Dry it out, heat it up
It is actually possible that the next few days will offer more locations in the forecast area without rain than with rain!
Today and Tonight: A continued trend of fewer showers and thunderstorms is expected this afternoon. Rain coverage will be in the 30 percent range. Most of the activity that can develop should remain south of I-10. High temperatures will eclipse 90 degrees with plenty of early sun. Overnight lows will remain in the 70s beneath mostly clear skies.
Up Next: Pretty typical July weather is in store for the remainder of the week. Days will be partly sunny and hot with highs near 93 and a few pop-up showers during the afternoon hours. On any given day, most locations will stay dry, but that isolated activity will bring an afternoon cool down to a few spots. Nights will be quiet and muggy with lows near 75. Expect an upper level disturbance to provide another uptick in afternoon activity Saturday through Monday.
The Tropics: Don has degenerated into a remnant low with a minimum pressure of 1012mb and 40mph winds. Across the Windward Islands, the system will continue westward at 20mph before fully dissipating in the southern Caribbean Sea. A trailing tropical wave in the Eastern Atlantic has a 30 percent chance of development before conditions become unfavorable.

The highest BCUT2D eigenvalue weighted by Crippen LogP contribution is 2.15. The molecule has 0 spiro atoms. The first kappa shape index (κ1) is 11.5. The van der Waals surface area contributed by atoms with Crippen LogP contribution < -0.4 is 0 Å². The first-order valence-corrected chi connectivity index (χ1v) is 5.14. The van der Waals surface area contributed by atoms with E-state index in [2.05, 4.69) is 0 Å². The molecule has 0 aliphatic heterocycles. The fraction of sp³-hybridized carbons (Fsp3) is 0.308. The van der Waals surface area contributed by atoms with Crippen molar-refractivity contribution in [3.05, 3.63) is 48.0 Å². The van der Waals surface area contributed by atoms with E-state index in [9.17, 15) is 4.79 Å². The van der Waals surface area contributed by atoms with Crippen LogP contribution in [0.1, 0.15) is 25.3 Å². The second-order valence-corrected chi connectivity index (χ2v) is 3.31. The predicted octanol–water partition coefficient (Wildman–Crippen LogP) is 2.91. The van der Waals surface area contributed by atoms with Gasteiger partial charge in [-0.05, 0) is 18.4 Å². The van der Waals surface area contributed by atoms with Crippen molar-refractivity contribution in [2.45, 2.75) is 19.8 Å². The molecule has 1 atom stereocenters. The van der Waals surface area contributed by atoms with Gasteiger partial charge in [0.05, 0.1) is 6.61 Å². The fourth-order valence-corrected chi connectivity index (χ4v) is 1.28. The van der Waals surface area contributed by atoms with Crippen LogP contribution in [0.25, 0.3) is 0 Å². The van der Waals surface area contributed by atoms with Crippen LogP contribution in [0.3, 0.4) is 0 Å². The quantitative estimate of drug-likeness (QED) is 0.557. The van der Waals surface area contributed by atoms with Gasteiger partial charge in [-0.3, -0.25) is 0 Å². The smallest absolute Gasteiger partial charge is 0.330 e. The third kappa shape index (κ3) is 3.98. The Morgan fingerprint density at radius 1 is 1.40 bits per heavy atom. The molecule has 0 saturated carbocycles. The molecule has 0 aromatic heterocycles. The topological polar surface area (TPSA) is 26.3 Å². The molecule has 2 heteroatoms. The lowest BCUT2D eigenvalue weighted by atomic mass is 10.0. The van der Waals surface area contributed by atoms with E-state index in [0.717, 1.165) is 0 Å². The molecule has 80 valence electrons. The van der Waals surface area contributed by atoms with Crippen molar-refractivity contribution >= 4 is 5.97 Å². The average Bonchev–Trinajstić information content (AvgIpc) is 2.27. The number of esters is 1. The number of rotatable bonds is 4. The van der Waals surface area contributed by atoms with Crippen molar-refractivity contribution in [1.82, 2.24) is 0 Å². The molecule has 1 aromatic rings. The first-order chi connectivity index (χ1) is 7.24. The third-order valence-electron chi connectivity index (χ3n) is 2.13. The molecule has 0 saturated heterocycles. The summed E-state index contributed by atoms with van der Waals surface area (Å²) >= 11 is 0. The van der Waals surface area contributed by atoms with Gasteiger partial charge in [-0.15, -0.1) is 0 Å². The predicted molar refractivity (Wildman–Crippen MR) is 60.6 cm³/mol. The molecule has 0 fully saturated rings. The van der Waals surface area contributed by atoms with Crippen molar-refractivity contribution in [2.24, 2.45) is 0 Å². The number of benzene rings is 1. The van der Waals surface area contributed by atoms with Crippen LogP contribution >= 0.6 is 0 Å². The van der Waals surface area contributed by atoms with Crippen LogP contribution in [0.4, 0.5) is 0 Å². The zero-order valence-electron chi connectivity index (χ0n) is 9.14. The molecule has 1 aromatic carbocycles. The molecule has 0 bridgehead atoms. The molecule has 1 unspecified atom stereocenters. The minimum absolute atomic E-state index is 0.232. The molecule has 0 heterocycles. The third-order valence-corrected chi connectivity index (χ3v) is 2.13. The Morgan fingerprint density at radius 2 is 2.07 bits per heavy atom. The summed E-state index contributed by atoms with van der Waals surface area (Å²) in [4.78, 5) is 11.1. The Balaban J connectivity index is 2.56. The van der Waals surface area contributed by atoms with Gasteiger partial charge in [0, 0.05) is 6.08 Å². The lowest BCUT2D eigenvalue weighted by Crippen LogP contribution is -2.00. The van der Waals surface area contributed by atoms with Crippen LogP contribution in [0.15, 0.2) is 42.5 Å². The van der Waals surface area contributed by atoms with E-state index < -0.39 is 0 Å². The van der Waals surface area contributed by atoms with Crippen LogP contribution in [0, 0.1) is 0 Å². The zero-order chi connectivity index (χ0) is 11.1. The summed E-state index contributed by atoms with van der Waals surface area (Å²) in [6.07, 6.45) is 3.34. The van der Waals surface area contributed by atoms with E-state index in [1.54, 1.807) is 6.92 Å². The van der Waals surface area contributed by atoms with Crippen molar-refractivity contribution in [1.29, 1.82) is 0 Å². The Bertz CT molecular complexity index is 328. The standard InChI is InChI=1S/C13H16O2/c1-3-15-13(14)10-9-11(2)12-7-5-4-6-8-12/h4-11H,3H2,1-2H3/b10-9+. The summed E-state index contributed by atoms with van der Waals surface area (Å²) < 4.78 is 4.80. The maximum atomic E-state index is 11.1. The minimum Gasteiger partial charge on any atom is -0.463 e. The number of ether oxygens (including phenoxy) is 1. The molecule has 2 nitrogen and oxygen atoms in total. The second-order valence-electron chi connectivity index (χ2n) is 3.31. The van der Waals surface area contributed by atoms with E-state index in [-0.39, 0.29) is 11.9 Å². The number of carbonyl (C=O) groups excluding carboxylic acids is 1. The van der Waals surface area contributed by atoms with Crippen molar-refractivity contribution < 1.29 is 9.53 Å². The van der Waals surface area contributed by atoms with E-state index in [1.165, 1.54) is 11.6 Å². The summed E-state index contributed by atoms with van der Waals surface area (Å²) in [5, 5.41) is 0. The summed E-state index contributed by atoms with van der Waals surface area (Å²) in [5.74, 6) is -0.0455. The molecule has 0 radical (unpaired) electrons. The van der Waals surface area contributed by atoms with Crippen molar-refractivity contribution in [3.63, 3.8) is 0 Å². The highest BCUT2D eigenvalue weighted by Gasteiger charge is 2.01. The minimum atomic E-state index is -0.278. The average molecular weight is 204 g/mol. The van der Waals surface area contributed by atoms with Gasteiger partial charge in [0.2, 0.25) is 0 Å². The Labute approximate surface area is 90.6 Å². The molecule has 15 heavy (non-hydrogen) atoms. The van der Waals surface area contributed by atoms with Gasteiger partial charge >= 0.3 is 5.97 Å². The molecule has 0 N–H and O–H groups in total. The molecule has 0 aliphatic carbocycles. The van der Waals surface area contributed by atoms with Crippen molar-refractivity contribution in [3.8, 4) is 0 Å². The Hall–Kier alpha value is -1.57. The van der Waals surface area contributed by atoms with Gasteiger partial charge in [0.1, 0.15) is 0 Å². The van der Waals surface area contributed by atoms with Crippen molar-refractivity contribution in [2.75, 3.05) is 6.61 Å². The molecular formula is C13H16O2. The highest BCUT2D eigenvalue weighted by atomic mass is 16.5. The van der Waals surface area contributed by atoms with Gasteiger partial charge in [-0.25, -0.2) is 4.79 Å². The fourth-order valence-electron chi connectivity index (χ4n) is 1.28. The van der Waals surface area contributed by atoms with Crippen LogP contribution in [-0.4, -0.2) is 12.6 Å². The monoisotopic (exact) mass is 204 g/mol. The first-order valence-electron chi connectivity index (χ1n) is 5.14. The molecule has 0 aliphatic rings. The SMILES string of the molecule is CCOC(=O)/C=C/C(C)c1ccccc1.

An upper level ridge will begin to build southeastward from the Midwest through Thursday. In response to this atmospheric warming, instability will decrease. At the same time, forecast models are showing a bit less moisture available as well. This combination will result in fewer showers and thunderstorms each afternoon; though it looks as though daytime heating and marine breezes will still be able to spark an isolated shower or thunderstorm. For Wednesday, water vapor imagery shows a much drier mid-level air mass stretching across the Gulf Coast. The HRRR Model seems to be resolving this trend well, holding any shower and thunderstorm development near the coast. While rain coverage goes down this week, the mid-level dry air may mean intensity on the few storms that do develop may increase with gusty winds and frequent lightning possible. The upper ridge will not last long though. It appears as through an easterly wave in the mid-levels will traverse the Gulf Coast Saturday and Sunday before washing out into an open trough early next week. The return of upper low pressure will result in more ascent and the return of scattered to widespread convection. With regard to temperatures, highs will generally stick to the 90 to 95 degree range—lower on days with greater rain coverage and higher on days with lower rain coverage. Particularly on the drier days, heat indices will climb into the 100 to 105 range for an extended period of the afternoons. Lows will be consistently in the middle 70s.